You're in the Army now
were given tests to determine their skills. Put
yourself to the test. Nine of the ten tests include instructions.
Test 1 does
not. If you can figure it out,
you deserve extra credit. Test 2 requires a partner. Answers are
View the examination (10 page PDF).
The testing begins
Once a person was inducted into the Army, testing inevitably
followed. Officials wanted to determine how to effectively use each soldier's
knowledge, skills, and abilities. One examination included 10 test sections
covering shapes, number sequences, word order, arithmetic story problems,
current events and general knowledge, opposite words, common sense, number
patterns, logic, and numerical sizes. Many of the test questions were
very appropriate for the war service. The following are some examples:
A certain division contains 3,000 artillery, 15,000 infantry, and
1,000 cavalry. If each branch is expanded proportionately until there
are in all 20,900 men, how many will be added to the artillery? (Answer:
first class batter now averages around .300, .900, .600, .100 (Answer:
In baseball good batters averaged around .300 or three hits in every
10 at bats.)
bushes trees roots have and their air the in (straighten out this
sentence and tell if true or false. Answer: Trees and bushes have their
roots in the air - False)
innuendo - insinuation: Are these words the same or opposite? (Answer:
Why is a telephone more useful than a telegraph? Because... a.)
it gets a quicker answer; b.) it uses more miles of wire; c.) it
is a more recent invention; d.) telephone wires can be put under
ground. (Answer: a.) it gets a quicker answer.)
Carl Jones trained in Vancouver. (OSA)
The stateside daily routine
Carl W. Jones of Brookings volunteered for the Army soon after
the United States declared war in April 1917. He was assigned to Company
B of the 4th U.S. Engineers based just across the Columbia River at the
Vancouver Barracks in Washington State. Near the end of a summer of training,
a typical day:
5:45 AM - Get up and dress.
6:00 AM - Reveille [or roll call]. Dismissed. Sweep
and clean around cot, wash up, and ready for mess.
ca. 6:30 AM - Mess [breakfast]. Afterwards police
[clean up] around quarters.
7:00 AM - Drill call. Some mornings have 30 minutes
8:00-11:30 AM and 1-3 PM - Engineering school and
drill, building trenches, barbed wire entanglements, obstacles, and
all types of bridges. Also learn map reproducing, scouting, wig wag,
and semaphore signals.
Morning exercise was common in the training camps. (Image
3 PM - Infantry drill. Certain days have practice
hikes with increasing mileage and weight.
4 PM - Shower. Change clothes.
5 PM - Mess [dinner].
5:20 PM - Retreat [evening roll call]. After roll
is called and all orders are repeated by the first sergeant, salute
flag while "Star Spangled Banner" or "Colors" is played.
ca. 6 PM - Dismissed.
The larger routine
Jones went on to describe other routines at his Vancouver
Barracks in a letter:
September 30, 1917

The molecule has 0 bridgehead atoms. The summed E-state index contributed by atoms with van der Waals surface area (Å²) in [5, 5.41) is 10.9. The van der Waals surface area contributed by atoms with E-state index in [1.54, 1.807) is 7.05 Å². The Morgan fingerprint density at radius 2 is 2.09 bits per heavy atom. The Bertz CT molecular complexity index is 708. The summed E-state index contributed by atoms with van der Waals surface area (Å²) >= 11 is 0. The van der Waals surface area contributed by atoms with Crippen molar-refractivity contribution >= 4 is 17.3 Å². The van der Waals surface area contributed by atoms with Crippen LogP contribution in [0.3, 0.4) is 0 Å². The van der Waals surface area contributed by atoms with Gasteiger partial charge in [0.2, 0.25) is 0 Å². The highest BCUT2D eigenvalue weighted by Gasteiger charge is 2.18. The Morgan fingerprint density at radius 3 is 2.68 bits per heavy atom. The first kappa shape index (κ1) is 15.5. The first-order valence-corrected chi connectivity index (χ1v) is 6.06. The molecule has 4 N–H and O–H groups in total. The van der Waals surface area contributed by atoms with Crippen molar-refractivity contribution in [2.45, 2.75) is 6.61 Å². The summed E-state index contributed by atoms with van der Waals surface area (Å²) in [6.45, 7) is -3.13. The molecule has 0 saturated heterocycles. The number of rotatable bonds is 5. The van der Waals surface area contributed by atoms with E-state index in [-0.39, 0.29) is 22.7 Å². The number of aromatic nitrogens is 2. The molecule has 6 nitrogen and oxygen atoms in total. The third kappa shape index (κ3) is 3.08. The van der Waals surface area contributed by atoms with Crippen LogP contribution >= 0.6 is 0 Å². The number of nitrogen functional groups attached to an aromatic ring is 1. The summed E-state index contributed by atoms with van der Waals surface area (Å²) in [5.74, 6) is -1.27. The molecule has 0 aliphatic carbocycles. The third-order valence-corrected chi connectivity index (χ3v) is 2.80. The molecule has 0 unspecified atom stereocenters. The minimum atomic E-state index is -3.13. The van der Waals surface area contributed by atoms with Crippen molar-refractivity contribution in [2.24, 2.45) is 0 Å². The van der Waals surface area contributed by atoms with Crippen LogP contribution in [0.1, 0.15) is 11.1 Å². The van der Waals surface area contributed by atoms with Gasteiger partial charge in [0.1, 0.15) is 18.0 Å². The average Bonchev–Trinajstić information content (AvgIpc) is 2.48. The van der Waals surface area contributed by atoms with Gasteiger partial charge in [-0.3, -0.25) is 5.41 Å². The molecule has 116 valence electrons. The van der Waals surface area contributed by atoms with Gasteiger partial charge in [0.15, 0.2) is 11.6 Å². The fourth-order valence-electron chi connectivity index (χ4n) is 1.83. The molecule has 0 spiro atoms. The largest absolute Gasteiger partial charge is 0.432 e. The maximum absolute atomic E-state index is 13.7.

A few words from one of the Curry County
boys, who enlisted on May 12.
is weekly inspection. We line up in a battalion formation
major looks us over.
If we do not have our rifles and clothes clean and
shoes polished we get extra Sunday kitchen police. After
out we line up at the foot of our cots, all our articles
are laid out on our cots, the major looking over
all things to see if they are placed right.
If we are not on guard duty we have Saturday
afternoon and Sunday to ourselves.
Each company of engineers has forty horses
and eight pack mules for scouting and advance work. At
present two soldiers and myself are detailed to shoe and
take care of the horses' feet.
There are two barracks, mess house and a
rear for each company, with enough room in between each
cot to walk in and out.
When we do any reading, writing or studying
we go to the Y.M.C.A. [Young Men's Christian Association],
which has a course in French, which will be followed by
three times a week. Some evenings we have speakers from
all over. Billy Sunday was here one day. The Home Guard
girls of Portland have been giving us vocal and instrumental
solos. Wednesday evenings we write home to mother, sweethearts
and friends. Friday is stunt evening--sparring matches
and anything else that will keep the boys in good humor.
Sunday school at nine o'clock, making a study of the life
of Jesus. Evening meeting at 6:30, on the same plan as
the Young People's Societies.
The "Y" [YMCA], furnishes us with
the equipment to play all games that men and boys like.
It is helping the soldiers to live cleaner and christian
lives, so that when peace has come we will be citizens
worthy of your trust.
May Curry County do her share toward the
upbuilding of humanity. I was not born in Oregon, but my
heart will be there always. I remain a volunteer for the
country which stands for liberty and right.
Pvt. Carl W. Jones.
Of Spring Brook Farm, Brookings, Oregon
Defense Council Records, Publications
and Ephemera, Box 8, Folder 3; Personal Military
Service Records, World War I, Box 2, Curry County, School District